The Heuristic

Code can either have dependencies, or it can make decisions, but never both.

Basically, don’t cross the streams.

A Few Long Tests

If this code calls other code, then there can only be one single path through that code. No math, no control structures. If you’re calling other code then the only thing you should be doing is calling other code and pass the output from the previous calls to the next calls. This way, even if you have to do a great deal of test setup for mocks and stubs, you will only have to write that test once.

RequestValidator validator = Mockito.mock(RequestValidator.class);
DTOConverter converter = Mockito.mock(DTOConverter.class);
UserService userService = Mockito.mock(UserService.class);
Request request = new Request();
RequestDAO requestDao = new RequestDAO();
Response response = new Response();


UserController userController = new UserController(validator, converter, userService);

Response actualResponse = userController.postRequest(request);


assertThat(actualResponse, is(response));

// Please don't make me do that again.

That’s an exhausting amount of setup and the subject under test only has three collaborators in this case. Imagine how much more fun it will be if you have 15 dependencies.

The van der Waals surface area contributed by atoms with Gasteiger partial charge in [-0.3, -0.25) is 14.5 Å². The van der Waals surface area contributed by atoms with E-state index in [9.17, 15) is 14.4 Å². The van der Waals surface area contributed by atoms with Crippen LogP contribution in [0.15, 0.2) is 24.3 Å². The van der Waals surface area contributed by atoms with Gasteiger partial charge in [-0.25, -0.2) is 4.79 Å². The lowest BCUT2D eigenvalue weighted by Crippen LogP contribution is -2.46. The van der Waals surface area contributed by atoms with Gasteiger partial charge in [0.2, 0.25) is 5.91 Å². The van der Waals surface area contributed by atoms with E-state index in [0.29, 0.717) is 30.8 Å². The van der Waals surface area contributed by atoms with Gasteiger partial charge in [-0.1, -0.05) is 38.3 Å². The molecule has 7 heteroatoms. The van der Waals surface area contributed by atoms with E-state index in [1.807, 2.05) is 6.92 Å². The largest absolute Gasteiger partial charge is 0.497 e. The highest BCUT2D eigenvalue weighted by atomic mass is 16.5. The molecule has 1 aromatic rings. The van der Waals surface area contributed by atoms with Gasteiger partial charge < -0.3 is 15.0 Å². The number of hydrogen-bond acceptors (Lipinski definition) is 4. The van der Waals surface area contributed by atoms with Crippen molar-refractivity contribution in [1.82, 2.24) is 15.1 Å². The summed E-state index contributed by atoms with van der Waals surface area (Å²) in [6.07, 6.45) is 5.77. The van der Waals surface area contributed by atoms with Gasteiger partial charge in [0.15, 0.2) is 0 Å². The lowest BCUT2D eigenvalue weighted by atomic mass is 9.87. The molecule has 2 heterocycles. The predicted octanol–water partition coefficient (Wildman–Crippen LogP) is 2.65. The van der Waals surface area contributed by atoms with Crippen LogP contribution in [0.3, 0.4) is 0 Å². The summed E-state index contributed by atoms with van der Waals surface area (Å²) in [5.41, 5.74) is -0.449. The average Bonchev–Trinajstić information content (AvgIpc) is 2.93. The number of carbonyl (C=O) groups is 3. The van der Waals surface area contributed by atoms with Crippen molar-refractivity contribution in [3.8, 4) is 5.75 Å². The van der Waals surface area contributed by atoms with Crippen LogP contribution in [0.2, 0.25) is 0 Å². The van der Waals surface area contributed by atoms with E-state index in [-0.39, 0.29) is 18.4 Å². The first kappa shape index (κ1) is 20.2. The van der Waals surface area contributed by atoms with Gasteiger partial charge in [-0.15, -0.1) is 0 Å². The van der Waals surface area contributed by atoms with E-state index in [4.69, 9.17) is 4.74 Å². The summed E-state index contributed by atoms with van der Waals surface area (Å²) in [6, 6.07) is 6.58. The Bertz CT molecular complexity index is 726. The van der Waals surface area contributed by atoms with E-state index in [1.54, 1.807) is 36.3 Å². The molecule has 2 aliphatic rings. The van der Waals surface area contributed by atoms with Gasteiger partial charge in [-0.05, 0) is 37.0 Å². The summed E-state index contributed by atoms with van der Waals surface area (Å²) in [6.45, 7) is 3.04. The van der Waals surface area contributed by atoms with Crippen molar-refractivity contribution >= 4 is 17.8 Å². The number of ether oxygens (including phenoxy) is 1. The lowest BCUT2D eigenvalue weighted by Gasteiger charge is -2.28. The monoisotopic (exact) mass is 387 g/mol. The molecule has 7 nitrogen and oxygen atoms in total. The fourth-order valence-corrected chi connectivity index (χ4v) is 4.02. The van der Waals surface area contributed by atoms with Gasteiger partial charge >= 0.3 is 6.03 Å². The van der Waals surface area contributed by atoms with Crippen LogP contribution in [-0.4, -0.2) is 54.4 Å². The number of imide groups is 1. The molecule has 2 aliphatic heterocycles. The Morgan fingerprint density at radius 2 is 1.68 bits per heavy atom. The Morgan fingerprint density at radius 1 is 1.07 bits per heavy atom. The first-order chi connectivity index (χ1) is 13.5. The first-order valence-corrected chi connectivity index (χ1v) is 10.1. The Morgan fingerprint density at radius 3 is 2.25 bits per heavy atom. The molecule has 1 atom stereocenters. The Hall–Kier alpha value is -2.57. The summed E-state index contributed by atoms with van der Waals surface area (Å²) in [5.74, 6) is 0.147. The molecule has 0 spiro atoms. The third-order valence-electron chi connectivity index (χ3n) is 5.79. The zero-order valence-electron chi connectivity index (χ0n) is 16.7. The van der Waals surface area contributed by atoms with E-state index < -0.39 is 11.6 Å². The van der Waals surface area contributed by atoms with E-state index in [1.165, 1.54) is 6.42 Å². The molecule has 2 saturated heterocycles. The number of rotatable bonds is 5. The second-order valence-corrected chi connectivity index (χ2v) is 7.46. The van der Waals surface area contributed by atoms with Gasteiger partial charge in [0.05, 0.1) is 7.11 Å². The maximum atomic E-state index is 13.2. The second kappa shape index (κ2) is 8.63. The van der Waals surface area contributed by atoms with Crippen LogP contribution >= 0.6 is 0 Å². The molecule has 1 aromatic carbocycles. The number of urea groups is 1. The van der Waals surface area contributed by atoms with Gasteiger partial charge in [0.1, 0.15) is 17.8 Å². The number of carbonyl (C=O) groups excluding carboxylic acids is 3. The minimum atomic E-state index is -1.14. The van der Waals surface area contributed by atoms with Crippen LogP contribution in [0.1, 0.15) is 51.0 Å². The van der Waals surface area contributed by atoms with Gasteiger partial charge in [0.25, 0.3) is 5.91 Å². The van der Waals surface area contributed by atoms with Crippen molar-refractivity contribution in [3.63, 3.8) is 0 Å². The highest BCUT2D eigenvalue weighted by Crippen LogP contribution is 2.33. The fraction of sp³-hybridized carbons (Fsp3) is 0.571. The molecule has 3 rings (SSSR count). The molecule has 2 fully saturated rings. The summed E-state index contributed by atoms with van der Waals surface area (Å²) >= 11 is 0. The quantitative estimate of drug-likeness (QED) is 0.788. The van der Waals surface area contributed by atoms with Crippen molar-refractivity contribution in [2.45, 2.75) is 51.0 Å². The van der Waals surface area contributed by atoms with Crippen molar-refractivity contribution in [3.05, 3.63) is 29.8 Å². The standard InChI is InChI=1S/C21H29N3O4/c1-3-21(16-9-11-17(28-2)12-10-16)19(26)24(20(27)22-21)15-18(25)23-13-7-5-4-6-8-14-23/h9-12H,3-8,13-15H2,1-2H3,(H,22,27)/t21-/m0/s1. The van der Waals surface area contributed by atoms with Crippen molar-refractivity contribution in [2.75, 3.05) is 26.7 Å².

Many Short Tests

If the code makes decisions, it will require you to write many tests for proper coverage. Make your life easier by not calling other code from within those branches. Writing 127 tests with mocks and stubs is never going to happen, but writing 127 tests that are all one liners is a breeze. This function is easy to write tests for because it doesn’t call other code:

assertThat(sum(0, 0), equalTo(0));
assertThat(sum(1, 0), equalTo(1));
assertThat(sum(0, 1), equalTo(1));
assertThat(sum(1, 1), equalTo(2));
assertThat(sum(10, 200), equalTo(210));

// I can do this all day.

Don’t Nest Decisions

The second rule is to avoid nesting decisions. Say you have three bits of code that each have ten paths. If you nest those decisions, it will require 10 * 10 * 10 paths and 1000 tests. If you flatten those decisions you have 10 + 10 + 10 or 30 tests. You can write 30 tests and get to 100% test coverage. You’re never going to write 1000 tests.

This is why mixing decisions with dependencies explodes the number of tests we have to write. This code has several paths and within one of those paths, it calls some other code, which also has multiple paths. But even if you aren’t calling other code, you can still make the same mistake if you nest decisions within other decisions. Nesting loops and control structures does the same combinatorial damage. Try to keep it flat. Linus Torvalds was once asked why the Linux Kernel uses 8-spaces for indentation and he said if you need more than three levels of indentation you’re screwed anyway, and should fix your program.

The combinatorics problem of code complexity comes up in the Software Talks over and over and over. Gary Bernhardt, J.B. Rainsberger, Jonathan Blow, Chad Fowler, Rich Hickey, Out of the Tar Pit—every single one of them discusses how fatal this mistake is and how to avoid it.

Later I will cover specific patterns and tactics for flattening decision trees as well as a lesson on how to organize code that has dependencies and code that makes decisions into useful modules.

Published by David Zuidema

Master Software Craftsman